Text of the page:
Continuous Feedback Is Still Not Enough

Many organizations have decided to ditch the once-a-year annual appraisals, and implement quarterly check-ins and continuous feedback. This is largely due to a switch in the generational workforce. Millennials and Gen Z now constitute almost 50% of the workforce. While all employees want feedback, younger generations want it the most. They want recognition for jobs well done, corrective feedback on what they need to improve, and transparency into their career paths. But continuous feedback isn’t enough to develop and motivate these workers.

1) Feedback has to be constructive

Feedback has to be constructive. Said another way, ‘great job’ and ‘kudos’ does not develop or motivate employees. The feedback has to be action-based, effort-based, and forward-looking to truly change the behaviours and actions of employees. Better feedback will ultimately lead to better performance.

2) There should be multiple feedback sources

More and more employees are working in multiple roles, across different teams, with several managers throughout the year. In some organizations, employees may not even work with their direct managers for months on end. Feedback from a direct manager that rarely interacts with an employee will be error-prone and plagued with biases. However, if an employee receives feedback for multiple different sources, including their team leads and peers (aka 360 feedback), a more accurate picture of an employee’s performance will be captured. This subsequently leads to more strategic training and talent decisions.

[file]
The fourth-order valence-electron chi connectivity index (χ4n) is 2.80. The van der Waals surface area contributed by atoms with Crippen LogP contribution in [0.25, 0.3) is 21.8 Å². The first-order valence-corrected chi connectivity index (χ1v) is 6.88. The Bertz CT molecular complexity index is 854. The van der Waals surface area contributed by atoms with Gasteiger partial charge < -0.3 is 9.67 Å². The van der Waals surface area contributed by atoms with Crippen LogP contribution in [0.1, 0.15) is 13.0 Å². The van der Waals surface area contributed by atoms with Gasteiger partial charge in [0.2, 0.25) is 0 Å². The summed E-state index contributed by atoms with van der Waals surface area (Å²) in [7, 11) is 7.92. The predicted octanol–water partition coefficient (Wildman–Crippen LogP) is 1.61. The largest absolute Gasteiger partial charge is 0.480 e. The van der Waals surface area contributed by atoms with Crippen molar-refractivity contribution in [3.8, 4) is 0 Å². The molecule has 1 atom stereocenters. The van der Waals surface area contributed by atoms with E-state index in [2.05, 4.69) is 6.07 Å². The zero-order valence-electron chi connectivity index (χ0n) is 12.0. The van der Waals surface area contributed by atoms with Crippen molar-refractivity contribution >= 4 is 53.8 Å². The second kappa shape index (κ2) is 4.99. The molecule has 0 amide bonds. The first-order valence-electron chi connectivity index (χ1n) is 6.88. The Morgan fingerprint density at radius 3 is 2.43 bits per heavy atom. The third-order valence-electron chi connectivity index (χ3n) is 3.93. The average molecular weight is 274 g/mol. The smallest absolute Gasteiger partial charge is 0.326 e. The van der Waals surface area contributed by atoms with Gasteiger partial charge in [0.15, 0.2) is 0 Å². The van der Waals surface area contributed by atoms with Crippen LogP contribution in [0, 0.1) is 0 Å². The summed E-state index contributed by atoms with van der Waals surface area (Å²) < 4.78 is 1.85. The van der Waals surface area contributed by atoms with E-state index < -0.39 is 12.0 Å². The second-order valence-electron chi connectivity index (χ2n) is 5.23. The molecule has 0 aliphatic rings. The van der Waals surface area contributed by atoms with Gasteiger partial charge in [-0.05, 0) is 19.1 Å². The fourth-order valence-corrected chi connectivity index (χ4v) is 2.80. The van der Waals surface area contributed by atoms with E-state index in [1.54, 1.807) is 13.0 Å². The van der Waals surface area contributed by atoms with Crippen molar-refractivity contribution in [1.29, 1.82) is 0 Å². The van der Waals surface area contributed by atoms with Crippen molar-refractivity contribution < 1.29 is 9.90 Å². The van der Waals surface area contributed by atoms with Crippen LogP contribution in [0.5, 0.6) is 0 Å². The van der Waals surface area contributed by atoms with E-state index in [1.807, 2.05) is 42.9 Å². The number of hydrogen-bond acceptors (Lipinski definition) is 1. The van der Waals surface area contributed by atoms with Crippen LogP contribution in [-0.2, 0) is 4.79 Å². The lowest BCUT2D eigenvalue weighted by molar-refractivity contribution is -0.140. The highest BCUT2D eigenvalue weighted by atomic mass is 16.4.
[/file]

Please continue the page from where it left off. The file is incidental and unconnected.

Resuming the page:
360 feedback has gained popularity over the years. More than 85% of Fortune 500 companies use 360- degree feedback as a cornerstone of their overall leadership development. A 360 feedback software can help capture and store this feedback data. Moreover, many 360 feedback softwares also have people analytics that can help organizations make better talent and training decisions. Each software has its own angle and quirks – make sure it fits with your company culture will be important if it is to get widespread employee adoption.

3) Make feedback real-time

In order to create a culture of feedback, some organizations will have a weekly or bi-weekly reminder. This is a great start to help create and sustain a culture of feedback, but to make feedback more impactful, feedback should also be done in real-time. Consider this: would receiving feedback two weeks after you have completed a presentation be more or less impactful than receiving feedback right after a presentation? The sooner feedback is given, the sooner the right behaviors can be enforced, supported, or corrected.

Conclusion

Enabling continuous feedback is a great start, but organizations can do better. Organizations need to make sure feedback is constructive, involves multiple different perspectives and is in real-time to better develop and motivate employees.


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